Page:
Former Site of Lexington Baseball Park

Lexington Park was located in St. Paul, Minnesota. We came across this historical marker for the stadium while driving to the St. Paul Saints game last Friday. I have always liked the Saints for the way they make baseball fun for everyone. After visiting the monument I have yet another reason to like them. They were the begining of the White Sox franchise. In 1897 Charles Comiskey (yes the same one) had this park built for his team the Saint Paul Saints. Comiskey bought the Sioux City team after his managing contract with the Reds was up, and brought the team to St. Paul. The was part of the Western League at the time. In 1899 the league changed its name to the American League to gain Major League status. Before the club could play its first Major League game Comiskey moved the team to Chicago where it was re-named the White Sox in March of 1900. Comiskey kept leasing the park for about ten years after the move before selling the team. The Saint Paul Saints played in the park until 1956 when the team moved to Midway Stadium. All that remains of the park now is a stone monument and a couple of pictures. The front of the monument can be seen to the left, and the back of the monument can be seen to the right. It can be found in front of the TCF bank branch on Lexington Avenue not far from the current Midway Stadium. We stopped to get a look at some baseball history. What we found was the beginings of our favorite team. Sometimes the little things like this can really make a trip special. If you are in the area take a look at the site. You can see where the Old Roman first put his mark on baseball.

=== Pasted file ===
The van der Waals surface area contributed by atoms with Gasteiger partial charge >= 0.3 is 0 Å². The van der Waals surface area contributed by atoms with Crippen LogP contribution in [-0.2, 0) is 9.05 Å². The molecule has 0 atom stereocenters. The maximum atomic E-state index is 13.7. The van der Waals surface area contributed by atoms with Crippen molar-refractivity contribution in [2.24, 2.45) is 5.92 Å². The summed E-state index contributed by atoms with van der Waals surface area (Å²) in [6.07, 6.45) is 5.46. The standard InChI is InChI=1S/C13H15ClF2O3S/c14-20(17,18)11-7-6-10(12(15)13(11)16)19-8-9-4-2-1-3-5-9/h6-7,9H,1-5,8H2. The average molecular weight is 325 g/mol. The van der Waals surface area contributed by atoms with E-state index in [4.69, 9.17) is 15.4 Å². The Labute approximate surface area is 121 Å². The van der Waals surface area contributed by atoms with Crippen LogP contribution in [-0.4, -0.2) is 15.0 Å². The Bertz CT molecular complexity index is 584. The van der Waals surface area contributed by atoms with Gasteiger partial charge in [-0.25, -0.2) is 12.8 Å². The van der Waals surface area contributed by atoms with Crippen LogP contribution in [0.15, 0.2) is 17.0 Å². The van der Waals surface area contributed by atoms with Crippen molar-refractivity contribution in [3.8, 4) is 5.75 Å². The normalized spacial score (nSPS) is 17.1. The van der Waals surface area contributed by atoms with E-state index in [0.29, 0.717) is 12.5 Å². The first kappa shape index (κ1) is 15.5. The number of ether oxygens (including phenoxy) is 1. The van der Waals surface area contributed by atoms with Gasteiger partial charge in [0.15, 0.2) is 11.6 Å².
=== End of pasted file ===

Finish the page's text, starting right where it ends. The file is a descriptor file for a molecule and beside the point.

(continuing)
Leave a Reply

Fill in your details below or click an icon to log in: Logo

You are commenting using your account. Log Out /  Change )

Google+ photo

You are commenting using your Google+ account. Log Out /  Change )

Twitter picture

You are commenting using your Twitter account. Log Out /  Change )

Facebook photo

You are commenting using your Facebook account. Log Out /  Change )


Connecting to %s